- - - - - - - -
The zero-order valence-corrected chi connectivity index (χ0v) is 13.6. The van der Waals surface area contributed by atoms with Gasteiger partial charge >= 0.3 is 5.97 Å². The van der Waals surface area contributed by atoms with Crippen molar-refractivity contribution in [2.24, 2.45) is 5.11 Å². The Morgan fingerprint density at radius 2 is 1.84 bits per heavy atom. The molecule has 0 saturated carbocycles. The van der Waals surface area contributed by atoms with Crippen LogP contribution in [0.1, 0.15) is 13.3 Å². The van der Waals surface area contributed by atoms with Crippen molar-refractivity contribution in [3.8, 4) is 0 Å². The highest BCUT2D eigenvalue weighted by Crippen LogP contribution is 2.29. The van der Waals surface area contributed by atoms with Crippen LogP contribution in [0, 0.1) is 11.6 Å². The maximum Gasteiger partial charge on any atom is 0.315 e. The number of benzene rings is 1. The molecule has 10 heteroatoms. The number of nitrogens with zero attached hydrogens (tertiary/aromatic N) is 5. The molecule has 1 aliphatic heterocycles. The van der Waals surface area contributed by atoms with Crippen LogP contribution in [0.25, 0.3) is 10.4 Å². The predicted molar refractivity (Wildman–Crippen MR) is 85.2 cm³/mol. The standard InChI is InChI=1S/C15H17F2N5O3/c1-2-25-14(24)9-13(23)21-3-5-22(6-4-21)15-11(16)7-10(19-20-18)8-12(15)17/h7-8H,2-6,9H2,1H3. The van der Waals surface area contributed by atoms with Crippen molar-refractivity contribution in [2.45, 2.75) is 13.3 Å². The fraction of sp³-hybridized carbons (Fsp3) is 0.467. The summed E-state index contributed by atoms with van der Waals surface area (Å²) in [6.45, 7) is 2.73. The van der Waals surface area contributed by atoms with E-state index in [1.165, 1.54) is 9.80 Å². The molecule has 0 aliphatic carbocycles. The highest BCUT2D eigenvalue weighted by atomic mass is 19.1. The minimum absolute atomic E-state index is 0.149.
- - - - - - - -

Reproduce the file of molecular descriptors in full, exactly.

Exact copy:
The zero-order valence-corrected chi connectivity index (χ0v) is 13.6. The van der Waals surface area contributed by atoms with Gasteiger partial charge >= 0.3 is 5.97 Å². The van der Waals surface area contributed by atoms with Crippen molar-refractivity contribution in [2.24, 2.45) is 5.11 Å². The Morgan fingerprint density at radius 2 is 1.84 bits per heavy atom. The molecule has 0 saturated carbocycles. The van der Waals surface area contributed by atoms with Crippen LogP contribution in [0.1, 0.15) is 13.3 Å². The van der Waals surface area contributed by atoms with Crippen molar-refractivity contribution in [3.8, 4) is 0 Å². The highest BCUT2D eigenvalue weighted by Crippen LogP contribution is 2.29. The van der Waals surface area contributed by atoms with Crippen LogP contribution in [0, 0.1) is 11.6 Å². The maximum Gasteiger partial charge on any atom is 0.315 e. The number of benzene rings is 1. The molecule has 10 heteroatoms. The number of nitrogens with zero attached hydrogens (tertiary/aromatic N) is 5. The molecule has 1 aliphatic heterocycles. The van der Waals surface area contributed by atoms with Crippen LogP contribution in [0.25, 0.3) is 10.4 Å². The predicted molar refractivity (Wildman–Crippen MR) is 85.2 cm³/mol. The standard InChI is InChI=1S/C15H17F2N5O3/c1-2-25-14(24)9-13(23)21-3-5-22(6-4-21)15-11(16)7-10(19-20-18)8-12(15)17/h7-8H,2-6,9H2,1H3. The van der Waals surface area contributed by atoms with Crippen molar-refractivity contribution in [2.45, 2.75) is 13.3 Å². The fraction of sp³-hybridized carbons (Fsp3) is 0.467. The summed E-state index contributed by atoms with van der Waals surface area (Å²) in [6.45, 7) is 2.73. The van der Waals surface area contributed by atoms with E-state index in [1.165, 1.54) is 9.80 Å². The molecule has 0 aliphatic carbocycles. The highest BCUT2D eigenvalue weighted by atomic mass is 19.1. The minimum absolute atomic E-state index is 0.149.